Sunday, July 24, 2011

File This Under "Perception Is Everything"

While it’s easy to make fun of bad reviews of music generally recognized as masterpieces today, the idea – as Nicholas Slonimsky did in his wonderful collection called The Lexicon of Musical Invective which should be required reading on every composer’s night-stand – bears consideration when we realize how our perceptions change.

At Friday night’s program of Market Square Concerts’ Summermusic Festival 2011, Fry Street Quartet first violinist Will Fedkenheuer prefaced their performance of Bartók’s 3rd Quartet by saying how a violist friend of his brought a boombox into his practice room and said “you’ve got to listen to this!” Will’s initial reaction to hearing this tape of Bartók’s 3rd implied a proficiency with profanity he was reluctant to share in mixed company, but over time he came to love the work and, after all, here he was, playing it tonight - and giving it, after all, a completely committed performance.

It reminded me of a story I’ve told often (and will continue to tell) how a student of mine at the University of Connecticut, taking a junior-level 20th Century music class, made a dismissive noise as I began introducing the music of Béla Bartók.

“I take it you don’t like Bartók,” I asked him.

“Can’t stand him…”

“And what is it about Bartók you don’t like?”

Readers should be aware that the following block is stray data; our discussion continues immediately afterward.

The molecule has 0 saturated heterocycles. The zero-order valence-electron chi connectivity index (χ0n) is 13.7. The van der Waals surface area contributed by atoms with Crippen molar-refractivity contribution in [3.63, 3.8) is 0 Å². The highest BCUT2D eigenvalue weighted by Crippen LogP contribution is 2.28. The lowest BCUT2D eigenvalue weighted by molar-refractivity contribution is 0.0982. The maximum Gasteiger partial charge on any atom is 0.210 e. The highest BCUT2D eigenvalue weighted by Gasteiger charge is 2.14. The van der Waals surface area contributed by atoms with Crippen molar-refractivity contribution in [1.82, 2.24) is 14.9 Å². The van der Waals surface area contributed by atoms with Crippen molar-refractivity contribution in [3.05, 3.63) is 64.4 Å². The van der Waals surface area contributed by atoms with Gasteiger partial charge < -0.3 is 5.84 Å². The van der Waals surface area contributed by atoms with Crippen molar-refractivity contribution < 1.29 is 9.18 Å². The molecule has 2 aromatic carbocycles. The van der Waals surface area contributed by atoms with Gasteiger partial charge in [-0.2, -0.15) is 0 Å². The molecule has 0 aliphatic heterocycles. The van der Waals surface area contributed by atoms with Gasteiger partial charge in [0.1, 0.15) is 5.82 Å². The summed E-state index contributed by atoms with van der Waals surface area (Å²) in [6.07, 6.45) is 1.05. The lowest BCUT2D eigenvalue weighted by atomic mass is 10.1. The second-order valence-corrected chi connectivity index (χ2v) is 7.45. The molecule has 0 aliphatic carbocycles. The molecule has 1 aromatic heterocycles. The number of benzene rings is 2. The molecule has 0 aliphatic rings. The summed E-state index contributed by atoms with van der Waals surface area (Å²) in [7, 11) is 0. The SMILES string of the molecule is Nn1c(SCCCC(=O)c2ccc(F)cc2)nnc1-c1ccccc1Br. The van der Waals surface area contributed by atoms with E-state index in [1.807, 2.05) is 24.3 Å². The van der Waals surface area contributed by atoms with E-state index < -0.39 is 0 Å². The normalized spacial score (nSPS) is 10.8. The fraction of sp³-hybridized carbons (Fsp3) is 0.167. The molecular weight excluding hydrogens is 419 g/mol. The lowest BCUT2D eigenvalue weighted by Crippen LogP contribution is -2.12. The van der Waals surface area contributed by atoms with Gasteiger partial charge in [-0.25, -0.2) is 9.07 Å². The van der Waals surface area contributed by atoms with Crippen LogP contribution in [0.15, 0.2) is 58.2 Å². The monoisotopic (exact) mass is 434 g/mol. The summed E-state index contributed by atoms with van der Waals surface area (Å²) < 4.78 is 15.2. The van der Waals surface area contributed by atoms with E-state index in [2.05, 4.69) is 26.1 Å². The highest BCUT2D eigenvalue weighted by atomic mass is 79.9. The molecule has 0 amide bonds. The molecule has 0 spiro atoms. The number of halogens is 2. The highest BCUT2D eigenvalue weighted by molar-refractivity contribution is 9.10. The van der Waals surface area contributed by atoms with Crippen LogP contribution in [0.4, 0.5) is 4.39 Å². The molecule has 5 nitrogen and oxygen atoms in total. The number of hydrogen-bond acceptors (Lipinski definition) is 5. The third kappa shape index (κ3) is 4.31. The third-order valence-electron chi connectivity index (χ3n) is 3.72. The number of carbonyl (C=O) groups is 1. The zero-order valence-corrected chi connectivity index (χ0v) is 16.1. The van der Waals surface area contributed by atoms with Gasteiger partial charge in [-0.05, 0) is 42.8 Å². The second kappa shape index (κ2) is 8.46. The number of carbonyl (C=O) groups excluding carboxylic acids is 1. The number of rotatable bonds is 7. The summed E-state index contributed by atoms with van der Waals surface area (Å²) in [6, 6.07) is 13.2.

“Well, it’s all this motor rhythm and aggressive dissonance,” and I don’t remember what else he complained about, but it was a long list and enough to get started on.

So I asked him, “now, I understand you like Mahler’s music.”

“Oh, I love Mahler!” His expression changed to one of near ecstasy.

“So, what is it you like about Mahler?”

“The way he just expands everything beyond recognition, how he builds to his climaxes,” and so on.

I thought I’d go out on a limb. I remembered how it took me a while to warm up to Mahler. “Did you always like Mahler?”

“No, actually – I couldn’t stand it, at first.”

“What was it you didn’t like about it?”

“For one thing, it was just so long, I mean it took forever to get somewhere and I had no idea where he was or where he was going…” and so on.

“So, what changed your mind?”

Nodding his head, apparently recalling the challenge it had first presented and how, after all that work, he had found it to be more than rewarding, he said "Oh, I had to listen to it a lot."


[insert light bulb here]

“Ah,” he said quietly. “I guess I should listen to Bartók more…”

Three years later, I was sitting in the recital hall at the Juilliard School of Music where this student, a gifted clarinetist, was giving his master’s recital. The last work on the program was “Contrasts” by Béla Bartók.

Given that, I want to mention this review I read and I want you to guess whose music it’s describing.

I’ll paraphrase it here, in case the literary style might give it away:

This piece “is a work built upon dry as dust elements,” something that slipped from the composer to prove what “an excellent mathematician he might have become.” He found this composer hopeless, unfeeling, unemotional and arid. To him it was like listening to quadratic equations and hyperbolic curves.